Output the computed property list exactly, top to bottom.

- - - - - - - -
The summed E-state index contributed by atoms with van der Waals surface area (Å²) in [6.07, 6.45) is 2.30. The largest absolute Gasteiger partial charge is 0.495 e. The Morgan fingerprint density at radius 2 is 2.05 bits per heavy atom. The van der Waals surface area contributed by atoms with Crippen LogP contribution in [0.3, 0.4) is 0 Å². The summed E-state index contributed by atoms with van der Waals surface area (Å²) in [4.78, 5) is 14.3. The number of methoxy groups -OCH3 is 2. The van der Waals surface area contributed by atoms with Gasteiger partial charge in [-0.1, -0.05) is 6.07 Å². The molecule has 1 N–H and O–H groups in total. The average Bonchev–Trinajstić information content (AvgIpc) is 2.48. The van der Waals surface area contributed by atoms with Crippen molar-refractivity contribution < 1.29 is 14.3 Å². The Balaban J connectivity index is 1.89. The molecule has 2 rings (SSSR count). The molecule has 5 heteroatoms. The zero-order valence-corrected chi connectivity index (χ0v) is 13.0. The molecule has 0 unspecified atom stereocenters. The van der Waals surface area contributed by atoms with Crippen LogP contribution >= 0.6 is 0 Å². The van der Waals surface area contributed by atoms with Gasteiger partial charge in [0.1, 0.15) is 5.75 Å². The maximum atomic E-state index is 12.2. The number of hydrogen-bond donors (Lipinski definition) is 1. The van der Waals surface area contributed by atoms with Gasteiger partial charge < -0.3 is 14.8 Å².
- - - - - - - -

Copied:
The summed E-state index contributed by atoms with van der Waals surface area (Å²) in [6.07, 6.45) is 2.30. The largest absolute Gasteiger partial charge is 0.495 e. The Morgan fingerprint density at radius 2 is 2.05 bits per heavy atom. The van der Waals surface area contributed by atoms with Crippen LogP contribution in [0.3, 0.4) is 0 Å². The summed E-state index contributed by atoms with van der Waals surface area (Å²) in [4.78, 5) is 14.3. The number of methoxy groups -OCH3 is 2. The van der Waals surface area contributed by atoms with Gasteiger partial charge in [-0.1, -0.05) is 6.07 Å². The molecule has 1 N–H and O–H groups in total. The average Bonchev–Trinajstić information content (AvgIpc) is 2.48. The van der Waals surface area contributed by atoms with Crippen molar-refractivity contribution < 1.29 is 14.3 Å². The Balaban J connectivity index is 1.89. The molecule has 2 rings (SSSR count). The molecule has 5 heteroatoms. The zero-order valence-corrected chi connectivity index (χ0v) is 13.0. The molecule has 0 unspecified atom stereocenters. The van der Waals surface area contributed by atoms with Crippen LogP contribution >= 0.6 is 0 Å². The van der Waals surface area contributed by atoms with Gasteiger partial charge in [0.1, 0.15) is 5.75 Å². The maximum atomic E-state index is 12.2. The number of hydrogen-bond donors (Lipinski definition) is 1. The van der Waals surface area contributed by atoms with Gasteiger partial charge < -0.3 is 14.8 Å².